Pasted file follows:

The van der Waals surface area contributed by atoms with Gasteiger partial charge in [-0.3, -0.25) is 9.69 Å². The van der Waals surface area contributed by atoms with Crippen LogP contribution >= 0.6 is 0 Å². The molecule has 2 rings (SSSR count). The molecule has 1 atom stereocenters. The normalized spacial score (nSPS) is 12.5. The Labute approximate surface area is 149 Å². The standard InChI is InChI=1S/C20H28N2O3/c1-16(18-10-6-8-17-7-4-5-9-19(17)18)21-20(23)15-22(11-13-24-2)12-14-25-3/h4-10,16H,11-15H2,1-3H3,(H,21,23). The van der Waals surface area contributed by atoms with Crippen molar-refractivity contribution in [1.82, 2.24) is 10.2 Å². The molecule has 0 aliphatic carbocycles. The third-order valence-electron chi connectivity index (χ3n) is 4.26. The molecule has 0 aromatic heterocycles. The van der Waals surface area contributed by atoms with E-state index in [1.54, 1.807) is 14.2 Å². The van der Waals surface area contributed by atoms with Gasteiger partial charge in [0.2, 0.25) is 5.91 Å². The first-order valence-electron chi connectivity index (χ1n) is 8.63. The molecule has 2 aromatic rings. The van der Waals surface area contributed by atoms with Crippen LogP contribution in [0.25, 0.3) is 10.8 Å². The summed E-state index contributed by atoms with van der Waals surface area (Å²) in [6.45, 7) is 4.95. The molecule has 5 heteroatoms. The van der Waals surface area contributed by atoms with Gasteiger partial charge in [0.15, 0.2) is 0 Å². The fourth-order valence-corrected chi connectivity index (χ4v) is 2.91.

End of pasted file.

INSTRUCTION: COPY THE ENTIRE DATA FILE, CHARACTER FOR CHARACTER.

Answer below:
The van der Waals surface area contributed by atoms with Gasteiger partial charge in [-0.3, -0.25) is 9.69 Å². The van der Waals surface area contributed by atoms with Crippen LogP contribution >= 0.6 is 0 Å². The molecule has 2 rings (SSSR count). The molecule has 1 atom stereocenters. The normalized spacial score (nSPS) is 12.5. The Labute approximate surface area is 149 Å². The standard InChI is InChI=1S/C20H28N2O3/c1-16(18-10-6-8-17-7-4-5-9-19(17)18)21-20(23)15-22(11-13-24-2)12-14-25-3/h4-10,16H,11-15H2,1-3H3,(H,21,23). The van der Waals surface area contributed by atoms with Crippen molar-refractivity contribution in [1.82, 2.24) is 10.2 Å². The molecule has 0 aliphatic carbocycles. The third-order valence-electron chi connectivity index (χ3n) is 4.26. The molecule has 0 aromatic heterocycles. The van der Waals surface area contributed by atoms with E-state index in [1.54, 1.807) is 14.2 Å². The van der Waals surface area contributed by atoms with Gasteiger partial charge in [0.2, 0.25) is 5.91 Å². The first-order valence-electron chi connectivity index (χ1n) is 8.63. The molecule has 2 aromatic rings. The van der Waals surface area contributed by atoms with Crippen LogP contribution in [0.25, 0.3) is 10.8 Å². The summed E-state index contributed by atoms with van der Waals surface area (Å²) in [6.45, 7) is 4.95. The molecule has 5 heteroatoms. The van der Waals surface area contributed by atoms with Gasteiger partial charge in [0.15, 0.2) is 0 Å². The fourth-order valence-corrected chi connectivity index (χ4v) is 2.91.